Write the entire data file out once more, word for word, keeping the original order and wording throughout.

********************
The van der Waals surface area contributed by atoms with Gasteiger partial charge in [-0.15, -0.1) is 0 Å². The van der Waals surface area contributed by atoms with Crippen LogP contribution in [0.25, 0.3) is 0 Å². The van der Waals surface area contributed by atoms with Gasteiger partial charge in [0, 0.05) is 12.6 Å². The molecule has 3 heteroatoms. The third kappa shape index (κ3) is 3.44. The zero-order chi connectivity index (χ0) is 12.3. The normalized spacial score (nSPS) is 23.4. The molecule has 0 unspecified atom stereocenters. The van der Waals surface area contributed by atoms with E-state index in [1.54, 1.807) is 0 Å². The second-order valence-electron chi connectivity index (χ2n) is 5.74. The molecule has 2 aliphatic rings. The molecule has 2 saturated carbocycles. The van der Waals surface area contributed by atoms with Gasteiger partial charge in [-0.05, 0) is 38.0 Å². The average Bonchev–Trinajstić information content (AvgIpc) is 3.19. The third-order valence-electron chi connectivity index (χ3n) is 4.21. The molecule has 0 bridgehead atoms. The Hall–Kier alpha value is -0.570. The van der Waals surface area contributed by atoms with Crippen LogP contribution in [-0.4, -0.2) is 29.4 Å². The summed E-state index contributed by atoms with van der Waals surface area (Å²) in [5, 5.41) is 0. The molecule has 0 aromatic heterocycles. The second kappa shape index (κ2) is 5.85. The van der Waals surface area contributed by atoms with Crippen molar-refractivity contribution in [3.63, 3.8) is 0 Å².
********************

The van der Waals surface area contributed by atoms with Gasteiger partial charge in [-0.15, -0.1) is 0 Å². The van der Waals surface area contributed by atoms with Crippen LogP contribution in [0.25, 0.3) is 0 Å². The van der Waals surface area contributed by atoms with Gasteiger partial charge in [0, 0.05) is 12.6 Å². The molecule has 3 heteroatoms. The third kappa shape index (κ3) is 3.44. The zero-order chi connectivity index (χ0) is 12.3. The normalized spacial score (nSPS) is 23.4. The molecule has 0 unspecified atom stereocenters. The van der Waals surface area contributed by atoms with E-state index in [1.54, 1.807) is 0 Å². The second-order valence-electron chi connectivity index (χ2n) is 5.74. The molecule has 2 aliphatic rings. The molecule has 2 saturated carbocycles. The van der Waals surface area contributed by atoms with Gasteiger partial charge in [-0.05, 0) is 38.0 Å². The average Bonchev–Trinajstić information content (AvgIpc) is 3.19. The third-order valence-electron chi connectivity index (χ3n) is 4.21. The molecule has 0 bridgehead atoms. The Hall–Kier alpha value is -0.570. The van der Waals surface area contributed by atoms with Crippen LogP contribution in [-0.4, -0.2) is 29.4 Å². The summed E-state index contributed by atoms with van der Waals surface area (Å²) in [5, 5.41) is 0. The molecule has 0 aromatic heterocycles. The second kappa shape index (κ2) is 5.85. The van der Waals surface area contributed by atoms with Crippen molar-refractivity contribution in [3.63, 3.8) is 0 Å².